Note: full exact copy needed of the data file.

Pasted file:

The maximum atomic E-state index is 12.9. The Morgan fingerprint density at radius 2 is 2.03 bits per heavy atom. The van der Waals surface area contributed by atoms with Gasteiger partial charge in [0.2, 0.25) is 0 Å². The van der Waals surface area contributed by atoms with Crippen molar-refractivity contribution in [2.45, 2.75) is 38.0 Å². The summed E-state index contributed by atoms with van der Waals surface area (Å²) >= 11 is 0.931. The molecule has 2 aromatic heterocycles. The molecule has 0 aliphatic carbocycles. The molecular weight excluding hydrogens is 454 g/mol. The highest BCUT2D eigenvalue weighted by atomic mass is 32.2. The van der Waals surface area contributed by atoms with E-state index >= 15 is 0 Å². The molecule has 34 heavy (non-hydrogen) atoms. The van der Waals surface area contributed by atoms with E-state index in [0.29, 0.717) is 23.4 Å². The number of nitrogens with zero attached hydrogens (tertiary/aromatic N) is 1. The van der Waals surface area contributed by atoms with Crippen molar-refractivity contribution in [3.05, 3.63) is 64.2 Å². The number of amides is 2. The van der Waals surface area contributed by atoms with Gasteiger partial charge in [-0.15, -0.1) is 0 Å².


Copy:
The maximum atomic E-state index is 12.9. The Morgan fingerprint density at radius 2 is 2.03 bits per heavy atom. The van der Waals surface area contributed by atoms with Gasteiger partial charge in [0.2, 0.25) is 0 Å². The van der Waals surface area contributed by atoms with Crippen molar-refractivity contribution in [2.45, 2.75) is 38.0 Å². The summed E-state index contributed by atoms with van der Waals surface area (Å²) >= 11 is 0.931. The molecule has 2 aromatic heterocycles. The molecule has 0 aliphatic carbocycles. The molecular weight excluding hydrogens is 454 g/mol. The highest BCUT2D eigenvalue weighted by atomic mass is 32.2. The van der Waals surface area contributed by atoms with E-state index >= 15 is 0 Å². The molecule has 34 heavy (non-hydrogen) atoms. The van der Waals surface area contributed by atoms with E-state index in [0.29, 0.717) is 23.4 Å². The number of nitrogens with zero attached hydrogens (tertiary/aromatic N) is 1. The van der Waals surface area contributed by atoms with Crippen molar-refractivity contribution in [3.05, 3.63) is 64.2 Å². The number of amides is 2. The van der Waals surface area contributed by atoms with Gasteiger partial charge in [-0.15, -0.1) is 0 Å².